Newswise — New insights into the importance of early-life factors on lung health have been unveiled in the most comprehensive study of its kind, led by the Universities of Essex and Bristol.

The researchers hope the findings, published today in the European Respiratory Journal, will pave the way to developing predictive tools for respiratory health and reduce healthcare inequality by targeting early-life interventions for people at higher risk.

The study analysed data collected from 7,545 participants of Bristol’s Children of the 90s study (also known as the Avon Longitudinal Study of Parents and Children, ALSPAC), a world-leading longitudinal study which has followed pregnant women and their offspring since 1991.

The researchers looked at 33 key factors covering the lifespan from birth to age 24 years – when lung function is at its peak and a robust indicator of respiratory health in later life.

“Compared to previous studies on lung health, our work stands out as being the most comprehensive of its kind, to date, as it considers the underlying relationships between these 33 factors, offering reliable findings on their importance on adulthood lung health,” explained lead researcher Dr Osama Mahmoud, Lecturer in data science and statistics from the Department of Mathematical Sciences at the University of Essex, and formerly at Bristol.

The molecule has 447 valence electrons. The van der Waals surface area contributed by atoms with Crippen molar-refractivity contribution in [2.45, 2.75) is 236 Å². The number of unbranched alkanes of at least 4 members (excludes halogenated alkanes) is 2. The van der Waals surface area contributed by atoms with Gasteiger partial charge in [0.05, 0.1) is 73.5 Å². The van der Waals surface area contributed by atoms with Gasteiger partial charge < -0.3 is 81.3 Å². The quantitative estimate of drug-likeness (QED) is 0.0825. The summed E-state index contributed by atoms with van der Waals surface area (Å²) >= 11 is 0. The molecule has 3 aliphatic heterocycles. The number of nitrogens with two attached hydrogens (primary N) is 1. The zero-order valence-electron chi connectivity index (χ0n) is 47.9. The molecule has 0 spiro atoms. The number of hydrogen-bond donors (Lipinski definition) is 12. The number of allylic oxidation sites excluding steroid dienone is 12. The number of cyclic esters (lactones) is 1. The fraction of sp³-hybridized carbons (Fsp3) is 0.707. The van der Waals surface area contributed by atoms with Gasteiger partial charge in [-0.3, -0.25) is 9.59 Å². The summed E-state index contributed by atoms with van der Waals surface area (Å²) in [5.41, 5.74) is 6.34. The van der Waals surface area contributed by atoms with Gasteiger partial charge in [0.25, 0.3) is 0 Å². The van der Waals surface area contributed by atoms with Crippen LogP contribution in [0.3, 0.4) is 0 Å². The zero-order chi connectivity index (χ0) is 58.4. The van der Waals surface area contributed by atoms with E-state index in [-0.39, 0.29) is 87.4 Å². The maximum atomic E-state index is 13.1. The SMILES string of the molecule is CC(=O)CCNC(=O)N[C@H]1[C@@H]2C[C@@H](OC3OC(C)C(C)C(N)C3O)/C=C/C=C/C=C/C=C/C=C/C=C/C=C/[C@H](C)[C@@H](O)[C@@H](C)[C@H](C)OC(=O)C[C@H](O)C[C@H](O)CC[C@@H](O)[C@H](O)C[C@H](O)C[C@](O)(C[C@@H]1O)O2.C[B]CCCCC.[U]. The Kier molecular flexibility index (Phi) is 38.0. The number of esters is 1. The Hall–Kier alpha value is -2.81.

The 33 factors investigated, which could have an impact on lung function, included sociodemographic, environmental, lifestyle and physiological characteristics.

The key factors negatively affecting lung health identified in the study were:

  • Women with higher BMI (body mass index) during pregnancy
  • Women smoking whilst pregnant
  • Low birth weight
  • Children with higher fat mass at primary school
  • Children with lower lean mass at primary school
  • Early-onset asthma

Dr Mahmoud concluded: “The results clearly show that out of 33 key factors, the ones which individually most influence the lung function of young adults are: their mother’s weight during pregnancy, if their mother smoked during pregnancy, their birthweight and their body composition at primary school.

“With early-onset asthma being another factor affecting lung function, we think this should highlight the need to give these conditions more attention, especially when it comes to primary prevention.”

The study was carried out in collaboration with colleagues at the Barcelona Institute for Global Health (ISGlobal) and Imperial College London.

Journal Link: European Respiratory Journal